Feel free to test it now, we’ll need some submissions later on anyway.

There’s more to do with Hugo later - we’re still missing a section to display the comments. That’s easier though, if we have some comments first.

Netlify Configuration

Your form should now be showing up in Netlify, submissions should also end up there.

Next, head over to Settings -> Build & deploy ( and create a Build hook. You’ll have to give it a name and select the branch for it to deploy your site from. Once created, it will provide a unique URL that you can send a POST request to in order to trigger a build.

In you’ll find a section called Form notifications that you can use to have Netlify notify you via Email when a new submission arrives. You should also create an Outgoing webhook here, which will send a POST request to your previously created Build hook. That means every comment will now lead to rebuild of your site, making sure it shows up where it was posted.

In the original css-tricks article, they also made use of Slack notifications approving/rejecting comments collected by Netlify. I decided not to go down that route and won’t be covering that part here. If you’d like to make use of that, just add the respective bits of code where necessary.

By now, you should receive an email notification for new submissions and you should also be able to see your site being rebuilt after each submission.

We need two more things though:

  • an API key
  • the form ID

To get an API key, head over to and create a new Personal access token. Make sure to save that token properly, as it can’t ever be displayed again afterwards.

The form ID can be found at A click on the respective form’s name will show its ID in your URL bar. You’ll need that for the gulp configuration, so make sure you write it down.

Gulp Configuration

I’m going to assume that your Hugo site is already working with gulp, as I won’t be covering gulp’s setup here.

Specific packages you’ll need are:

  • request
  • dotenv

Based on that, gulpfile.js starts like this now:

var gulp = require('gulp'),
  request = require('request'),
  fs = require('fs'),
  config = require('dotenv').config();
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For dotenv to work, we’ll need to work with the API key and the form ID from Netlify. Make sure you’re in your project’s root directory and create a file called .env. Don’t forget to add it to your .gitignore file, as this is merely for local builds/testing and shouldn’t be pushed to your (public) repository.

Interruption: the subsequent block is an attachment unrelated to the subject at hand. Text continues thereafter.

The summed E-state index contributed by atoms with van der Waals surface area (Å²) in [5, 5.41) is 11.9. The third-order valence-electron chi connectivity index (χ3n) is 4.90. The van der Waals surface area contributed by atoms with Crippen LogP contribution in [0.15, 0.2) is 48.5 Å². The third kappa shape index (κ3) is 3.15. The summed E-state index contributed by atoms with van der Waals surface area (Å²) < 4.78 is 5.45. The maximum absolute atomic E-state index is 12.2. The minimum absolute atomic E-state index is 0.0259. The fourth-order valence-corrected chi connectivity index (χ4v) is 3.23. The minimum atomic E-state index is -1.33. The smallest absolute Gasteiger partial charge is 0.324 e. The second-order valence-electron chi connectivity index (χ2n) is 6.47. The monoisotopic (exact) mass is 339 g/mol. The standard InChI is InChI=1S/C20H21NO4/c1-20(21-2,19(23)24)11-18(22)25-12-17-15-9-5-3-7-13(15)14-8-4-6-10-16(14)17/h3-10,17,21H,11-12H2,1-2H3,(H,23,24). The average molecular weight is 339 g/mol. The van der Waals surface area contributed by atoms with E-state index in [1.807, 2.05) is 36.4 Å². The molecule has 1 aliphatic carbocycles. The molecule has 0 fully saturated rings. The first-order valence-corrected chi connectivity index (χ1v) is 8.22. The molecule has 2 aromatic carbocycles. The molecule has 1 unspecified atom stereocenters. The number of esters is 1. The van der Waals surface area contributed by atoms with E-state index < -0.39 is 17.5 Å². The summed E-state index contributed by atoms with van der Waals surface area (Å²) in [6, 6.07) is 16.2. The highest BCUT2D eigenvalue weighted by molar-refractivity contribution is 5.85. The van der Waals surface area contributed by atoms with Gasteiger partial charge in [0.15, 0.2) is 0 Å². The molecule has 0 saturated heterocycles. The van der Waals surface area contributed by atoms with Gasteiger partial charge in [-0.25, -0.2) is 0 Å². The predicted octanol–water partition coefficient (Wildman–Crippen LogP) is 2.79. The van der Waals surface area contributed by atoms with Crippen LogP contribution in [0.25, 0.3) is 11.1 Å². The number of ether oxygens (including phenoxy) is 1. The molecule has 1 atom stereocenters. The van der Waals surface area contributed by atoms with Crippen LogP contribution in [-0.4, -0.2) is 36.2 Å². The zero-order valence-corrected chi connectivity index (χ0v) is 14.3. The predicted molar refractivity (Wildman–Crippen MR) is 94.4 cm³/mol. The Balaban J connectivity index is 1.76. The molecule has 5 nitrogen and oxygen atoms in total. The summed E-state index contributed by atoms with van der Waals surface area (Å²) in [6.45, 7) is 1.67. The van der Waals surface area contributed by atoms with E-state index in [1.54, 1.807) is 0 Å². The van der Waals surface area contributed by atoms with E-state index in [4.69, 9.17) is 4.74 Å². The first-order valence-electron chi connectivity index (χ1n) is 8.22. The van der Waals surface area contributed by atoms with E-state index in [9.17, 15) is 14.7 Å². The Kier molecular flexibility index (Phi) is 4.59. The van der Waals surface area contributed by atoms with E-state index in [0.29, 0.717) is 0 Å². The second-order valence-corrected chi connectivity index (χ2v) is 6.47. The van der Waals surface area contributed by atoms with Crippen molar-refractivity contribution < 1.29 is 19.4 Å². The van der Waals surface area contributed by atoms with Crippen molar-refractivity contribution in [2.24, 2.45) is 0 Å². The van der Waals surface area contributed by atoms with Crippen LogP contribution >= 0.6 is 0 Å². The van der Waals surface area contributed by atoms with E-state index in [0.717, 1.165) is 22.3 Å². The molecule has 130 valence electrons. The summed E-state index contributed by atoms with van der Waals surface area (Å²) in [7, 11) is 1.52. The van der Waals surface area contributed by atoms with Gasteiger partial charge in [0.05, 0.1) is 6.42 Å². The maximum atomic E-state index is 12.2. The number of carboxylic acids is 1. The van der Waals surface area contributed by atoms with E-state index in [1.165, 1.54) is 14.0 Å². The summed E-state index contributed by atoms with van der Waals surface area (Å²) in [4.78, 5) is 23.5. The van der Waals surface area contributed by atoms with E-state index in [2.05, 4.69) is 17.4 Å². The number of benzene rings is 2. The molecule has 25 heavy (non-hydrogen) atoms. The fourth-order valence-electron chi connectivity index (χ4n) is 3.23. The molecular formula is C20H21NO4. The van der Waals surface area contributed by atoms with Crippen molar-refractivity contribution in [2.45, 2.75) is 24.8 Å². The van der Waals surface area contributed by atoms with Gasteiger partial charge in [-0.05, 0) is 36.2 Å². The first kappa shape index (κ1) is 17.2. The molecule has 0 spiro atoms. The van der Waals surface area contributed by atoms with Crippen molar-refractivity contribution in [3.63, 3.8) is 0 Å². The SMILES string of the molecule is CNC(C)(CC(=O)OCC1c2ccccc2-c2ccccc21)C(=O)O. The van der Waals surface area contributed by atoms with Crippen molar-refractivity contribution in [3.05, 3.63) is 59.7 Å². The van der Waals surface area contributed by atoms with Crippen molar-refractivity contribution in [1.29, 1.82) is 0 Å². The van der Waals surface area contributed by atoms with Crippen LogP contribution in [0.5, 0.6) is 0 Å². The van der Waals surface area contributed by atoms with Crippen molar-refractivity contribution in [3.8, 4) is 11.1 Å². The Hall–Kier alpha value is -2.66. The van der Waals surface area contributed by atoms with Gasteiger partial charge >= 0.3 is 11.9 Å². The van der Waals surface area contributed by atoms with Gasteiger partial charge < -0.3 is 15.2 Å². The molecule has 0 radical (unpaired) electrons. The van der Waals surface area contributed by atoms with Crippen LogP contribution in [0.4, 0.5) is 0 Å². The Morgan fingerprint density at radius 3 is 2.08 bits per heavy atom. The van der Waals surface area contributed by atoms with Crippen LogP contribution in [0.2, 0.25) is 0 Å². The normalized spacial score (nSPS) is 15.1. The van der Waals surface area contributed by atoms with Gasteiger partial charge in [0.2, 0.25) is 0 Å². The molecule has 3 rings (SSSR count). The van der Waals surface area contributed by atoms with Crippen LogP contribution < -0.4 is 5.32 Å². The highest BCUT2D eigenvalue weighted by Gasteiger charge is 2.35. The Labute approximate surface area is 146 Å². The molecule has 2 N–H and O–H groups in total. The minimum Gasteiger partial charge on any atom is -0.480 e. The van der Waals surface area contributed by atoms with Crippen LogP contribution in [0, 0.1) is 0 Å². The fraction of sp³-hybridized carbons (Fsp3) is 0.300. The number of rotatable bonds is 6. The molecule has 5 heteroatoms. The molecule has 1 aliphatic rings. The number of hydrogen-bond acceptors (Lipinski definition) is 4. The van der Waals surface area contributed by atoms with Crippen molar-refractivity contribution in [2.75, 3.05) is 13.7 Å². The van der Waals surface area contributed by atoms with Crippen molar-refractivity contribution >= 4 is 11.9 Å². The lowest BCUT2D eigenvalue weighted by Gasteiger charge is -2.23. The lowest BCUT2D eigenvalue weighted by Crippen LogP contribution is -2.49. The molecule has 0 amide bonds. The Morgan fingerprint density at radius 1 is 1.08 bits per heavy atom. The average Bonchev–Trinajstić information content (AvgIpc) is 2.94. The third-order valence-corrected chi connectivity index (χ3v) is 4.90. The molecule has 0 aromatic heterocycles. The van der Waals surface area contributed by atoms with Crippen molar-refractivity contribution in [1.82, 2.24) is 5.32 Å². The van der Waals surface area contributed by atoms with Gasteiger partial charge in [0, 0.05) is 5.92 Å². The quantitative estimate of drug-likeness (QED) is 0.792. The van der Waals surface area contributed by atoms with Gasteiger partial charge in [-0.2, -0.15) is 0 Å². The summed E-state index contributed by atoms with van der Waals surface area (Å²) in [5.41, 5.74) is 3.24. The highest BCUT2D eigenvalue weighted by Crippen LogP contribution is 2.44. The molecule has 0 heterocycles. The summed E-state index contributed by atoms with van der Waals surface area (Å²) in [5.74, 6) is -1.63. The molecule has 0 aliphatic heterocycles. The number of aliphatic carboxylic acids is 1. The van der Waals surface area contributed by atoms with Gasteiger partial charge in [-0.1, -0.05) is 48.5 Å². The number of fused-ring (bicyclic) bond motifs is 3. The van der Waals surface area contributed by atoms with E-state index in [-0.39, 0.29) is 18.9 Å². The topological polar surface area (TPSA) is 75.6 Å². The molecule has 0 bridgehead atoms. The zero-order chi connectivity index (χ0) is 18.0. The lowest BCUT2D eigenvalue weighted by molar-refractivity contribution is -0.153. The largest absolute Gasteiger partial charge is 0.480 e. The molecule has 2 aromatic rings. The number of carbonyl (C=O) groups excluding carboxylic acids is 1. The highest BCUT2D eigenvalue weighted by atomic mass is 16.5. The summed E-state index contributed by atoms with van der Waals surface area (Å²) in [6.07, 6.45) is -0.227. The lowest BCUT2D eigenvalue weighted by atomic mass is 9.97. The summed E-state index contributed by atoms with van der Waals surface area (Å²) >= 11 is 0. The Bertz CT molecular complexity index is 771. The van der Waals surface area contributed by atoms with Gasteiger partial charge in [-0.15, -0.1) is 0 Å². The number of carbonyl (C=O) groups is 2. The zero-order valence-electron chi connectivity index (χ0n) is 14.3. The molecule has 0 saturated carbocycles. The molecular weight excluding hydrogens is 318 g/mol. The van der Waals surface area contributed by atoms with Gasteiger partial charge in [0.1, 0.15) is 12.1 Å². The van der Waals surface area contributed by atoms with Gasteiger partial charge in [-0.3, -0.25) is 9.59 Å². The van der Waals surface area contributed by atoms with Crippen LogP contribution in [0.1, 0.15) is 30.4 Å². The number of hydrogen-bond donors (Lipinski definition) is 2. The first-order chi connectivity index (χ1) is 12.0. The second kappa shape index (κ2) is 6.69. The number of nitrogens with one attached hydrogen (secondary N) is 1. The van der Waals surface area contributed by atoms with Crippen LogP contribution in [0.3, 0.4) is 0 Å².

In .env, create a line each for your Personal access token and your Netlify form ID.

Mine looks like this:

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Now, on to gulpfile.js - we’ll first add var buildSrc = "./";, then proceed to a new gulp task called get-comments:

var buildSrc = "./";

gulp.task("get-comments", function (done) {
  // set up the request with appropriate auth token and Form ID
  var url = `${process.env.COMMENT_FORM_ID}/submissions/?access_token=${process.env.API_AUTH}`;
  // get the data from Netlify's submissions API
  request(url, function(err, response, body){
    if(!err && response.statusCode === 200){
      console.log("Submissions found");
      var body = JSON.parse(body);
      var comments = {};
      // shape the data
      for(var item in body){
        var data = body[item].data;
        var comment = {
          name: data.Name,
          comment: data.Comment,
          path: data.path,
          date: body[item].created_at
        // Add it to an existing array or create a new one
        } else {
          comments[data.path] = [comment];
      // write our data to a file where Hugo can get it.
      fs.writeFile(buildSrc + "data/comments.json", JSON.stringify(comments, null, 2), function(err) {
        if(err) {
        } else {
          console.log("Comments data saved.");
    } else {
        console.log("Couldn't get comments from Netlify");
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var url is a template literal making use of our .env file and its respective content. Make sure to change that accordingly in case your files entries are named differently.